In the partition problem, the goal is to divide a set of numbers into two subsets that have the same total. My favorite story for the partition problem is the “booty division problem.” Suppose you and a friend find a buried treasure containing crowns, necklaces, goblets, cellphones, and other goodies with different values. You want to divide the treasure into two piles of equal value, one for you and one for your friend.

This is an NP-complete problem, which means (without getting technical) that it’s an extremely hard problem. Intuitively you can think of the problem as determining whether each number in the list should be placed in set 1 or set 2. There are two choices for each number and each decision is independent of the others, so to exhaustively try every possible arrangement for N numbers, you would need to examine 2^{N} arrangements. For example, if you found N items of treasure so N = 35, then 2^{N} = 34,359,738,368. If N = 40, then 2^{N} = 1,099,511,627,776. Even a fast computer will only be able to solve this problem for small N.

In fact, even knowing whether a list **has** a partition is NP-complete. Basically to discover whether you can divide the items evenly, you need to find an even division.

This example solves the partition problem by performing an exhaustive search. This is interesting by itself, but it will also help you understand future examples that:

- Use branch and bound to solve the problem more quickly
- Use the Task Parallel Library (TPL) to solve the problem on multiple threads, possibly running on different cores on your system

When you enter values in the text box on the left and click the Partition button, the button’s event handler reads the values into an array of integers and calls the following `PartitionValues` method.

// Partition the values. Return an array with entry i = true if // value i belongs in the first set of the partition. private bool[] PartitionValues(int[] values) { // Variables to track the best solution and a test solution. bool[] best_assignment = new bool[values.Length]; bool[] test_assignment = new bool[values.Length]; // Get the total of all values. int total_value = values.Sum(); // Partition the values starting with index 0. int best_err = total_value; PartitionValuesFromIndex(values, 0, total_value, test_assignment, 0, ref best_assignment, ref best_err); // Return the result. return best_assignment; }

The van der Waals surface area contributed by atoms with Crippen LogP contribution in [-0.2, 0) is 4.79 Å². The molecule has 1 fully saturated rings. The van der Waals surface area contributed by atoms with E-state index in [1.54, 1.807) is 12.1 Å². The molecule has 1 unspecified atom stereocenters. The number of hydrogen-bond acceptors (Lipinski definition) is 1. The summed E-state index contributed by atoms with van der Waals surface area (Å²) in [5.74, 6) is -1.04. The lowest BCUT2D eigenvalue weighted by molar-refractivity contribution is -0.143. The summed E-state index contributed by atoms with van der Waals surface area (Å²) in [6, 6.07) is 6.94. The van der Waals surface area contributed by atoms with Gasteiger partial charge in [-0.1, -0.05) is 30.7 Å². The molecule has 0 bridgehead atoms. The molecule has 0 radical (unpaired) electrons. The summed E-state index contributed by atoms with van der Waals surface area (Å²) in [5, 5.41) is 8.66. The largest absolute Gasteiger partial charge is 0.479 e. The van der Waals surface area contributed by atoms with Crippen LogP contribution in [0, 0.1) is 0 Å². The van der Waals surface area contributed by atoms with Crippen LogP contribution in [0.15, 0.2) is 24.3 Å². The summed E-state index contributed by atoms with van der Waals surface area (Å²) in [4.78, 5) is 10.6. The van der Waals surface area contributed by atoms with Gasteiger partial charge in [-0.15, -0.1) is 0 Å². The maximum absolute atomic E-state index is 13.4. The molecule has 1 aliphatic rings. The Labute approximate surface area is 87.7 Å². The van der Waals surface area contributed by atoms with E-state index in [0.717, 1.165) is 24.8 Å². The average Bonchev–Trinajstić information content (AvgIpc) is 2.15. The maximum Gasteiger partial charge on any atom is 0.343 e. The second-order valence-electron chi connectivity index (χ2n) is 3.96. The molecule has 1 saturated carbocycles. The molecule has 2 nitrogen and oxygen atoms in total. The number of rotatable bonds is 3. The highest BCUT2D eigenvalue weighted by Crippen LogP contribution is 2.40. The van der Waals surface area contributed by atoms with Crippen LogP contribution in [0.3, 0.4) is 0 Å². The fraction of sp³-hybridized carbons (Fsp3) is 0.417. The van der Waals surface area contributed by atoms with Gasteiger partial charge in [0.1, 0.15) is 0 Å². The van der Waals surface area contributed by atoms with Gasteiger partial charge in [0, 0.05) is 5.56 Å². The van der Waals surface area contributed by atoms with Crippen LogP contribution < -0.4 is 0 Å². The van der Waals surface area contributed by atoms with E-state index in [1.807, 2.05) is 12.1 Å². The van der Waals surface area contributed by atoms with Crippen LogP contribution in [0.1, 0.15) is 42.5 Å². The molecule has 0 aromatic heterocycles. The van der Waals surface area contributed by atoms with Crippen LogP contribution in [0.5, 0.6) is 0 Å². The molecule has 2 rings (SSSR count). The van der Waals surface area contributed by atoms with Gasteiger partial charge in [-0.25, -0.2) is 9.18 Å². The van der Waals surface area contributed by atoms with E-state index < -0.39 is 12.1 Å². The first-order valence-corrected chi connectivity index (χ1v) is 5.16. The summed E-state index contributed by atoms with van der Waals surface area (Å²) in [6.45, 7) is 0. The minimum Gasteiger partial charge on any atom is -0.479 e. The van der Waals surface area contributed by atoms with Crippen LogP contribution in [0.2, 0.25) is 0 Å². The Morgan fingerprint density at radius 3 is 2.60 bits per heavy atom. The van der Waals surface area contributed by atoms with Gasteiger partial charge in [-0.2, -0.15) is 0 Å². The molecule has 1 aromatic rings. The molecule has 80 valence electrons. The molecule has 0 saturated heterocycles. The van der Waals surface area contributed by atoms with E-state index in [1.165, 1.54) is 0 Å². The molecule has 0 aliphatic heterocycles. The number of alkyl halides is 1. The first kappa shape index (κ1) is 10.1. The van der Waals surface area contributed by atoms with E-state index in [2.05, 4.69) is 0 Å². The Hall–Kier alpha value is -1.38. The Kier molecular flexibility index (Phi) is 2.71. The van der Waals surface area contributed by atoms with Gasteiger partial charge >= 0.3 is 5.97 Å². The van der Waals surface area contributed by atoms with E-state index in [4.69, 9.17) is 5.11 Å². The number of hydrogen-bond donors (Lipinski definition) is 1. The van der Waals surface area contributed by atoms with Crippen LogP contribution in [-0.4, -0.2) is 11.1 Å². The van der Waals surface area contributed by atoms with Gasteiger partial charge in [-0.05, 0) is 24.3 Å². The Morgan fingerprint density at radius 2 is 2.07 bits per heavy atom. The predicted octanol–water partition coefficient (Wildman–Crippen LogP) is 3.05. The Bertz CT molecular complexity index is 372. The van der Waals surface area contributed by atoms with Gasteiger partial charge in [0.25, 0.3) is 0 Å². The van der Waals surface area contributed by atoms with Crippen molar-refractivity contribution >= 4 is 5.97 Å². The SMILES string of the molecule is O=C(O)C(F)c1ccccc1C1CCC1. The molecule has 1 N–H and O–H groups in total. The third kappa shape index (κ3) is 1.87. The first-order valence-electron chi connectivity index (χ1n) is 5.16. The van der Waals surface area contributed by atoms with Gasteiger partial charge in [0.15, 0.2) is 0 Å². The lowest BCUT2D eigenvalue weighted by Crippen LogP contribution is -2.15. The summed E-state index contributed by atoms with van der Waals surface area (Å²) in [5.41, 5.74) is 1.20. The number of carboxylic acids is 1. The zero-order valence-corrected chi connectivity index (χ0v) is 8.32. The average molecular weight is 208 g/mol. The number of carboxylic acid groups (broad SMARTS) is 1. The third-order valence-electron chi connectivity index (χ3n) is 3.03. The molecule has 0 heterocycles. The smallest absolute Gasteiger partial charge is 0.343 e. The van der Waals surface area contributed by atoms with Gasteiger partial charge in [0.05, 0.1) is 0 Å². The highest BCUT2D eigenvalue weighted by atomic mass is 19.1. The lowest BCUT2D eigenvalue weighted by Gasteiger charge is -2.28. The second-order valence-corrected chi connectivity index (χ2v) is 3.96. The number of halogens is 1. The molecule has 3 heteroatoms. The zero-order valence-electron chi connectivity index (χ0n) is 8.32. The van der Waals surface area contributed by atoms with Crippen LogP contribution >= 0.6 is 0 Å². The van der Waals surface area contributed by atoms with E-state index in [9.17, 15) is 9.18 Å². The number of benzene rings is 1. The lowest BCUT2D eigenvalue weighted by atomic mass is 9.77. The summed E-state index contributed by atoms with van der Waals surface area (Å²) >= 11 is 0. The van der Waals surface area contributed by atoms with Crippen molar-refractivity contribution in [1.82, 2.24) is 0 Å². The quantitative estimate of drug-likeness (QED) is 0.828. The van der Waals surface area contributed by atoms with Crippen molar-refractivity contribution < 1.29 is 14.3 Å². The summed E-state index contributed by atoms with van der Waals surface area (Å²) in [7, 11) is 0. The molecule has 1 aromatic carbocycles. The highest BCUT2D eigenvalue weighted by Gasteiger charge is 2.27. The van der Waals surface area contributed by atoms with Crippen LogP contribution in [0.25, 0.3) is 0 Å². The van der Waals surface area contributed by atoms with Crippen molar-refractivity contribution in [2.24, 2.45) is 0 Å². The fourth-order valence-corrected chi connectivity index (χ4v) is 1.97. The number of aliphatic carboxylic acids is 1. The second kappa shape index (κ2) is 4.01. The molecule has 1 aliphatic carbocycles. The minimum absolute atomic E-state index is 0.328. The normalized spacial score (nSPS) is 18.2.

The `PartitionValues` method makes arrays to hold a test solution and the best solution found so far. An entry in one of these arrays is `true` if the corresponding item is assigned to set 1.

The `total_value` variable holds the sum of all of the items’ values. The `best_err` value is the difference between the two sets’ total values. Initially all items are in set 2 (because the `boolean` array entries default to `false`) so the initial error is the total of all of the items.

Having prepared these variables, `PartitionValues` calls the `PartitionValuesFromIndex` method (shown shortly) to recursively examine all possible divisions of the items. The parameters are:

- The values.
- The index of the first value that should be moved into one set or the other. Values with lower indexes are assumed to be fixed in a set and are not changed by later calls to
`PartitionValuesFromIndex`. - The sum of all of the values.
- The array holding a test assignment. Calls to
`PartitionValuesFromIndex`will move items from set 1 to set 2 within this test assignment looking for a good solution. - The sum of the values assigned to set 1 in the test assignment.
- The array holding the best assignment found so far.
- The error (difference in the value of the two sets) for the best assignment found so far.

The following code shows the `PartitionValuesFromIndex` method.